2. ^ a b Anon (2013). "Jon Butterworth: 2013 Chadwick Medal and Prize". London: Institute of Physics. Archived from the original on 2017-03-30.
  3. ^ a b c d e f Butterworth, Jon (2017). "Jon Butterworth, UCL Institutional Research Information Service (IRIS)". Archived from the original on 2017-03-16.
  4. ^ a b Jon Butterworth publications indexed by Google Scholar Edit this at Wikidata
  5. ^ a b "Butterworth, Jonathan M." INSPIRE-HEP.
  6. ^ a b c "Jonathan M. Butterworth profile 1014844 HEP names". INSPIRE-HEP.
  7. ^ a b Dreiner, Herbert (2015). "Herbert Dreiner CV" (PDF). Archived from the original (PDF) on 2017-03-16.
  8. ^ Butterworth, Jonathan (2016). "Jonathan Butterworth: High Energy Physics Group". London: University College London. Archived from the original on 2016-12-31.
  9. ^ a b Butterworth, Jon (2014). Smashing Physics: Inside the world's biggest experiment. London: Headline Publishing Group. p. 352. ISBN 978-1472210333. OCLC 915942320. (available as “Most Wanted Particle” in Canada and the USA)
  10. ^ a b Anon (2015) Smashing Physics - with Jon Butterworth and Brian Cox on YouTube published by the Royal Institution, London
  11. ^ Butterworth, Jon (2013). "Life and Physics". London: The Guardian. Archived from the original on 2013-08-05.
  12. ^ Butterworth, Jonathan Mark (1992). Performance of the ZEUS second level tracking trigger and studies of R-parity violating supersymmetry at HERA. (DPhil thesis). University of Oxford. OCLC 53502705. EThOS
  13. ^ Butterworth, J.; Dreiner, H. (1993). "R-parity violation at HERA". Nuclear Physics B. 397 (1–2): 3–34. arXiv:hep-ph/9211204. Bibcode:1993NuPhB.397....3B. doi:10.1016/0550-3213(93)90334-L. ISSN 0550-3213. S2CID 17523206.
  14. ^ a b c d Anon (2016). "Professor Jonathan Butterworth: Research Fellow". London: Royal Society. Archived from the original on 2017-03-16. One or more of the preceding sentences incorporates text from the website where:

    "All text published under the heading 'Biography' on Fellow profile pages is available under Creative Commons Attribution 4.0 International License.""Royal Society Terms, conditions and policies". Archived from the original on 2016-11-11. Retrieved 2016-03-09.CS1 maint: bot: original URL status unknown (link)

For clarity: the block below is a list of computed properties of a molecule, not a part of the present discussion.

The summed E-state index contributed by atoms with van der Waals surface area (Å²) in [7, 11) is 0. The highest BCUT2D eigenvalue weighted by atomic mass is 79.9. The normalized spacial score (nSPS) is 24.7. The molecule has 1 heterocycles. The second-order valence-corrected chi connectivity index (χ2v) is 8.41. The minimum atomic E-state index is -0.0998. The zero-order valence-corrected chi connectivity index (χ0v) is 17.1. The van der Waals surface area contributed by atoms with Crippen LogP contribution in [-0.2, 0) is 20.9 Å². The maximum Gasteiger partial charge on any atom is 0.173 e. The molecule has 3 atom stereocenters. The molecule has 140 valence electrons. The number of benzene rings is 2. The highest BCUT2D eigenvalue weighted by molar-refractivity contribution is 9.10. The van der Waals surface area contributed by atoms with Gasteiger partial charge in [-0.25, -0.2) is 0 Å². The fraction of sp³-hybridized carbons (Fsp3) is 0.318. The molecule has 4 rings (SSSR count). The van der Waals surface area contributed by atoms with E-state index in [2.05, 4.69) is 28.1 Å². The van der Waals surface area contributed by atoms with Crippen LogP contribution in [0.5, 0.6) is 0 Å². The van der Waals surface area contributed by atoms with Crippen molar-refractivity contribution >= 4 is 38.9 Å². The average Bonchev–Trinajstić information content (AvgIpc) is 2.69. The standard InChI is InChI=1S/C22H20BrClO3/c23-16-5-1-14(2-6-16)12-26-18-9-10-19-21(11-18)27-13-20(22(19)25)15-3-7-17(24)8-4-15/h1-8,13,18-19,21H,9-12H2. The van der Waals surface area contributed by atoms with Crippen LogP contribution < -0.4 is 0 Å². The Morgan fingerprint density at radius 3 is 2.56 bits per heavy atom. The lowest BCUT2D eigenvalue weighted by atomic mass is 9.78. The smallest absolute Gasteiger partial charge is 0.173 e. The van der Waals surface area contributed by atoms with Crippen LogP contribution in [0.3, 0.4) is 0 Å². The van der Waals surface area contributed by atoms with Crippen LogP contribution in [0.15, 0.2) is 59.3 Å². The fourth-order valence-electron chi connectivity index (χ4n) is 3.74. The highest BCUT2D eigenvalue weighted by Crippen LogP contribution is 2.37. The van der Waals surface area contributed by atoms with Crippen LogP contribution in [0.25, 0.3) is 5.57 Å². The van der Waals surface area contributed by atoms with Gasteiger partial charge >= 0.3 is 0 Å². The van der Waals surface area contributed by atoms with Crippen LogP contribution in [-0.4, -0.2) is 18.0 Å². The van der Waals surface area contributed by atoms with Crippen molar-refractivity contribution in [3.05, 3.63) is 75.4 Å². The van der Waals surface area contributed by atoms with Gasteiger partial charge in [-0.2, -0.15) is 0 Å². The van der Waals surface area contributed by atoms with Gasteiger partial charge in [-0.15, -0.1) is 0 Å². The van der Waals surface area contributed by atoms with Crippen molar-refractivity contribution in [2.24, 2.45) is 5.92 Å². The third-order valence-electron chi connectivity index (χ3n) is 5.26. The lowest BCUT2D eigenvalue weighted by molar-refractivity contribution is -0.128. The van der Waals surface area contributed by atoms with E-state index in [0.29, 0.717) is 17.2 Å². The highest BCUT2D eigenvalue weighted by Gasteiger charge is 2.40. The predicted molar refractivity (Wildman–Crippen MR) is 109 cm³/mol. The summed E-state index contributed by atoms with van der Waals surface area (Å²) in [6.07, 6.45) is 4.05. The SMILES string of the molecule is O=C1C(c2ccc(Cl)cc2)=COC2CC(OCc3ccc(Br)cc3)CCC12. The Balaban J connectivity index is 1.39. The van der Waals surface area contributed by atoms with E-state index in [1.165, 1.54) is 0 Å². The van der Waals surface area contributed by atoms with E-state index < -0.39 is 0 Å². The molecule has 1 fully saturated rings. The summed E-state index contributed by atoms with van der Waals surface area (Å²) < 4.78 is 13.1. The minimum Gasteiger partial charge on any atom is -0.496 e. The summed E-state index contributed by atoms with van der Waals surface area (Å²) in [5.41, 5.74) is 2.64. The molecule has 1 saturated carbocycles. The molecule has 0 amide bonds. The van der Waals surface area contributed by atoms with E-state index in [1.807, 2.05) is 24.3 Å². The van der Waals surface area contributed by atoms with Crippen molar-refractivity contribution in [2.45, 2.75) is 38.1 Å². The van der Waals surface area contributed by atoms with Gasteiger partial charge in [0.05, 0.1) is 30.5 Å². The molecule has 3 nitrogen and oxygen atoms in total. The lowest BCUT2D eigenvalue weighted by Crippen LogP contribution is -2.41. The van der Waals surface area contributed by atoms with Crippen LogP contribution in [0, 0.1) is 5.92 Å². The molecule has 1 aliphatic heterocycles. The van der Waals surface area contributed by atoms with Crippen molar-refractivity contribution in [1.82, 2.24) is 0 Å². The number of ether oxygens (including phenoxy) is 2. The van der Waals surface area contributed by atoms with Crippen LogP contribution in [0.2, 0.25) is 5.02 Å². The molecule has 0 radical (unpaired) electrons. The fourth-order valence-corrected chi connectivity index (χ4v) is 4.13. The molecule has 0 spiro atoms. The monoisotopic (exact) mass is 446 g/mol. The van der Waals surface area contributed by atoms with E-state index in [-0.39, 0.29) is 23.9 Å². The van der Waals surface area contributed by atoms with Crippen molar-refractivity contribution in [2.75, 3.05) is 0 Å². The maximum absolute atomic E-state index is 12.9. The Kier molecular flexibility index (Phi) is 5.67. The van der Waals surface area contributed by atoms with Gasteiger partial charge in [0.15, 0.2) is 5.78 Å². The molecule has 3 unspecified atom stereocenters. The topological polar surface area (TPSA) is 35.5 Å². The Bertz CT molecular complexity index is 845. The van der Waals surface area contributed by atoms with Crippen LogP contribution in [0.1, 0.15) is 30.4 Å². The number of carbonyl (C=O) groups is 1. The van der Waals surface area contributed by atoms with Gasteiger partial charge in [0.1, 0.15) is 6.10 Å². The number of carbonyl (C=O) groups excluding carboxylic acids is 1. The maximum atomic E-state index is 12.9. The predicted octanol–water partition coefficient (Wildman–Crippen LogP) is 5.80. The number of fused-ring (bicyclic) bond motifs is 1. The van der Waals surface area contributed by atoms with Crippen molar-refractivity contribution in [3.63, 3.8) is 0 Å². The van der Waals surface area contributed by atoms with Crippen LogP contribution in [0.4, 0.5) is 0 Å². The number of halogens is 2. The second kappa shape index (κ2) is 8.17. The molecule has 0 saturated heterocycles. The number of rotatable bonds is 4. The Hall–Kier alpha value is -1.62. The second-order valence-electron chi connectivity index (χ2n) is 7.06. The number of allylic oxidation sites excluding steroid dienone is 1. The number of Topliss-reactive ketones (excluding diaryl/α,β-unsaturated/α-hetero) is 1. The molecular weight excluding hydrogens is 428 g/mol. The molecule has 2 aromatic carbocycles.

15. ^ "Jon Butterworth's articles". arXiv.
  16. ^ Butterworth, J. M.; Cox, B. E.; Forshaw, J. R. (2002). "WW scattering at the CERN LHC" (PDF). Physical Review D. 65 (9): 096014. arXiv:hep-ph/0201098. Bibcode:2002PhRvD..65i6014B. doi:10.1103/PhysRevD.65.096014. S2CID 118887006.
  17. ^ Baker, Sarah J. (2013). Studies of jets, subjets and Higgs searches with the ATLAS detector. (PhD thesis). University College London (University of London). OCLC 926384795.
  18. ^ Ochoa de Castro, Maria Inês A. J. (2015). Searching for the Higgs boson in the bb decay channel with the ATLAS experiment. (PhD thesis). University College London (University of London). OCLC 927016691. EThOS Free to read
  19. ^ Davison, Adam R. (2011). Exploring electroweak symmetry breaking with jet substructure at the ATLAS experiment. (PhD thesis). University College London (University of London). OCLC 778953562.
  20. ^ Wing, Matthew (1999). The study of heavy quark production in high Et photoproduction at HERA using ZEUS detector. (PhD thesis). University College London. OCLC 855166362.
  21. ^ Targett-Adams, Christopher (2006). Dijet photoproduction and the structure of the proton with the ZEUS detector. (PhD thesis). University College London (University of London). OCLC 926256726.
  22. ^ Loizides, John Harry (2005). Charm at HERA I and HERA II with the ZEUS experiment. (PhD thesis). University College London (University of London). OCLC 500379717.
  23. ^ Lightwood, Matthew Stephen (2005). Dijet production and multiscale QCD at HERA. (PhD thesis). University College London (University of London). OCLC 500514269.
  24. ^ Butterworth, Jon (2016). "Jonathan Butterworth's current and former PhD students". Archived from the original on 2017-03-16.
  25. ^ Gwenlan, Claire (2004). Jets and energy flow in photoproduction using the ZEUS detector at HERA. (PhD thesis). University College London (University of London). OCLC 940115440. EThOS
  26. ^ West, Benjamin John (2001). Charm and the virtual proton at HERA and a global tracking trigger for ZEUS (PhD thesis). University College London. OCLC 926990757.
  27. ^ Heaphy, Eileen Anne (2002). Jet photoproduction and photon structure. (PhD thesis). University College London. OCLC 78549753.
  28. ^ Saunders, Robert Luke (1997). A measurement of dijet photoproduction at HERA using the ZEUS detector. (PhD thesis). University College London. OCLC 53600177.
  29. ^ Anon (2009). "Colliding Particles - Hunting the Higgs".
  30. ^ Anon (2017). "UK government grants awarded to Jon Butterworth". Swindon: Research Councils UK. Archived from the original on 2017-03-30.